With this information, we construct the suffix array and associated arrays (as described above) for the concatenation of the two strings with a delimiter in between (such as T#P, where '#' does not occur in either string). Then, we can perform k mismatch string matching using the "kangaroo" method. This and this explain the kangaroo method in the context of suffix trees, but can be directly applied to suffix arrays too. For every index $i$ of the text $T$, find the $LCP$ of the suffix of $T$ starting at $i$ and the suffix of $P$ starting at 0. This gives the location after which the first mismatch occurs when matching $P$ with $T[i]$. Let this length be $l_0$. Skip the mismatching character in both $T$ and $P$ and try to match the remaining strings. That is, again find the $LCP$ of $T[i + l_0 + 1]$ and $P[l_0 + 1]$. Repeat this till you obtain $k$ mismatches, or either string finishes. Each $LCP$ is $O(1)$. There are $O(k)$ $LCP$'s for each index $i$ of $T$, giving this a total complexity of $O(nk)$.

I used an easier to implement RMQ giving a total complexity of $O(nk + (n+m)\log(n+m))$, or $O(nk + n\log n)$ if $m = O(n)$, but it can be done in $O(nk)$ too as described above. There may be other direct methods for this problem, but this is a powerful and generic approach that can be applied to a lot of similar problems.

Below is an expected $\mathcal{O}(n + m )$ algorithm (which can be extended to other $k$, making it $\mathcal{O}(nk +m )$). (I haven't done the calculations to prove it is so, though).

The idea is similar to the Rabin-Karp rolling hash algorithm for exact substring matches.

The idea is to separate each string of length $m$ into $2k$ blocks of $m/2k$ size each and compute the rolling hash for each block (giving $2k$ hash values) and compare those $2k$ hash values against the one from the pattern.

We allow at most $k$ mismatches in those values.

If more than $k$ mismatches occur, we reject and move on. Otherwise we try and confirm an approximate match.

I expect (caveat: haven't tried it myself) this will probably be faster in practice, and perhaps easier to code/maintain, than using a suffix tree based approach.

• Just need a clarification. By "..separate each string of length m into 2k blocks of m/2k size each...", you mean that separate each substring of length m in T (of length n) into 2k blocks. And this hash can be calculated in O(n) by the rolling hash method. Then, the pattern string will also be divided into 2k blocks, and the corresponding hashes will be compared, giving allowance for atmost k blocks to mismatch. If so, then we would be able to potentially discard all cases where the number of mismatches is more than k. Did I understand right? – Paresh Sep 30 '12 at 15:42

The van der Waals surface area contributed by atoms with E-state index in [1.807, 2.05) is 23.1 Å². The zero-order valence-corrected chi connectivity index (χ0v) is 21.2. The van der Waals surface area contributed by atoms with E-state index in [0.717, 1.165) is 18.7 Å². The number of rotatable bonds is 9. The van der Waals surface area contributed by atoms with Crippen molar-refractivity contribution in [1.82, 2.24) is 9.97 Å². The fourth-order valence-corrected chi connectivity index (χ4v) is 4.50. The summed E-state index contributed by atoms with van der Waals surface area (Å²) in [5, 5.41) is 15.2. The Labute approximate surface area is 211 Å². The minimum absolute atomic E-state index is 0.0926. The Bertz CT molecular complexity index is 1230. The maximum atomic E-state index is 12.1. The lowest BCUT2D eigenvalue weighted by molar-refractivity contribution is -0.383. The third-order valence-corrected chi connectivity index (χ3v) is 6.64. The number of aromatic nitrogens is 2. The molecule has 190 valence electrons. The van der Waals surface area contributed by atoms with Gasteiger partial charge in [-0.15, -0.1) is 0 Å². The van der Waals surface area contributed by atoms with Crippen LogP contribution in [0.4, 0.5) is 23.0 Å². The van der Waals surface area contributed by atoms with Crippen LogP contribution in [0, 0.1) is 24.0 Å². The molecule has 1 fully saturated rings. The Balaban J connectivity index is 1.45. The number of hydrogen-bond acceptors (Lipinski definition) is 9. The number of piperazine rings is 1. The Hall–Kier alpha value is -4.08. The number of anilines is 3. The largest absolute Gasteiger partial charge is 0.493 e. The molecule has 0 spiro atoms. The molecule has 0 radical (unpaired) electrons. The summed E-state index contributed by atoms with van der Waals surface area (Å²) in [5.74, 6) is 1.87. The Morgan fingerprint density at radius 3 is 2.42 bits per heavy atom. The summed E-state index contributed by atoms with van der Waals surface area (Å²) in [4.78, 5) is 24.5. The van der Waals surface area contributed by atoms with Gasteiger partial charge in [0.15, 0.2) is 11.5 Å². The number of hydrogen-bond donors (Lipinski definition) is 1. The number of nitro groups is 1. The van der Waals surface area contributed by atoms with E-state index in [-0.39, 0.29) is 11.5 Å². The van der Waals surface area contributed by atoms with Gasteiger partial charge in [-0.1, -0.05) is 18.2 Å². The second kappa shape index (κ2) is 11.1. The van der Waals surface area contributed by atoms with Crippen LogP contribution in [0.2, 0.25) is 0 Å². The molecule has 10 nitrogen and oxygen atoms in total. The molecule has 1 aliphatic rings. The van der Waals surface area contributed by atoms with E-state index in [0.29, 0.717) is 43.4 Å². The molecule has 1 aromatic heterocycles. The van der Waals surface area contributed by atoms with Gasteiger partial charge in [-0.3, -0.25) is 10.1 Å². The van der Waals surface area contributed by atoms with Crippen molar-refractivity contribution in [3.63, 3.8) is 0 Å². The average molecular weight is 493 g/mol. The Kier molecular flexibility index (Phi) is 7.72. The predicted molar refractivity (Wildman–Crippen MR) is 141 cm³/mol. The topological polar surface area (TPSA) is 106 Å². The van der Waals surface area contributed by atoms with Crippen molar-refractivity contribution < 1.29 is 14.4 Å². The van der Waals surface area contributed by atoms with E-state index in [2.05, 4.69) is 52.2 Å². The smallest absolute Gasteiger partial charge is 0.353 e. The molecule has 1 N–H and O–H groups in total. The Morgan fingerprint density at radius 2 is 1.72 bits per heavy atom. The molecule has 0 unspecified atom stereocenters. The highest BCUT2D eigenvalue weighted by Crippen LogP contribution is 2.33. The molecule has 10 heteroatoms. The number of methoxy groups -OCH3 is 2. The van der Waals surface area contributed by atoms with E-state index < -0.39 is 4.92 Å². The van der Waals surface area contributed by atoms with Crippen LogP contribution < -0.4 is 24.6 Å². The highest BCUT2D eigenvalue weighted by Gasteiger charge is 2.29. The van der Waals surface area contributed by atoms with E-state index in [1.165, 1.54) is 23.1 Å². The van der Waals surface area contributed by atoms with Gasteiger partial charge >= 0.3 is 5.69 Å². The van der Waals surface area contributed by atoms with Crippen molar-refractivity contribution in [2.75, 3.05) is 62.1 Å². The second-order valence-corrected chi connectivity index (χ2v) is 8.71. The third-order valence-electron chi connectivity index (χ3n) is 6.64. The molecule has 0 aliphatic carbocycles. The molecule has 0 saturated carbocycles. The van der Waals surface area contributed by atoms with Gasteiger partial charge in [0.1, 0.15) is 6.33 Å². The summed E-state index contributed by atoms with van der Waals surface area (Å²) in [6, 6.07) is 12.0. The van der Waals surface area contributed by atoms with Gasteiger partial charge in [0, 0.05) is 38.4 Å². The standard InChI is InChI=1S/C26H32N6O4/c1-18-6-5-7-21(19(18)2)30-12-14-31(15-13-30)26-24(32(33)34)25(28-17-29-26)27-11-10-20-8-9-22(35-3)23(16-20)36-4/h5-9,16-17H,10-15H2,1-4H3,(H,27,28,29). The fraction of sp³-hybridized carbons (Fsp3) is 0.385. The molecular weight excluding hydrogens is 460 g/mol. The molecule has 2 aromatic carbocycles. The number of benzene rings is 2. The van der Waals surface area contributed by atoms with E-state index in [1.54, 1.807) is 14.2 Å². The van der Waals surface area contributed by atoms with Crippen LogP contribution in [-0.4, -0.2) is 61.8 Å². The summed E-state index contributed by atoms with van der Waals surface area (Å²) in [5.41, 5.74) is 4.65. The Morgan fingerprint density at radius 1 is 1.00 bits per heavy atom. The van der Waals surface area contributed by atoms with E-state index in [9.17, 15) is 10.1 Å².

• @Paresh: Yes, you got it right, except because there are $k$ hashes, it is $\Omega(nk)$, rather than $O(n)$. – Aryabhata Sep 30 '12 at 17:49
• I like this approach! Yet, this approach is fast in general, but degrades to O(mnk) if the number of matches is high (O(n) matches). Keeping this in mind, I maintained two rolling hashes, under the assumption that both cannot have a collision for the same input (I did not do this mathematically since I wanted to see the speed). This way, we don't have to verify a match char-by-char if the two hashes agree. This is pretty fast in general, but this too is slow if the number of matches are large. With this and with the way you suggested, it was slow for large matches. – Paresh Oct 1 '12 at 14:10
• This could be made faster in the worst case if we divide the text into $\sqrt{m}$ sized blocks instead of $m/2k$ blocks. The pattern will also be divided into $\sqrt{m}$ (+1 if not perfect square) blocks, and we compare each of the blocks. This will be slower than your approach if the number of mismatches are small, but I think it should only be $O(nk\sqrt{m})$ in the worst case (I haven't checked this properly though). I have not tried this, but I will first explore suffix trees/arrays as you suggested. They seem to offer good bounds. Thanks! – Paresh Oct 1 '12 at 14:20
• @Paresh: You cannot see it (in the revision history), but I initially had the $\sqrt{m}$ approach, but changed it to the current one. I think using $m/2k$ is better. You are unnecessarily computing too many hash values. Of course, which is better depends on your data. Of course, instead of $2k$, you could also try $k+1$ or $k+c$ etc. btw, worst case is $\Omega(nm)$ for both $\sqrt{m}$ and $m/2k$ approaches... – Aryabhata Oct 1 '12 at 15:04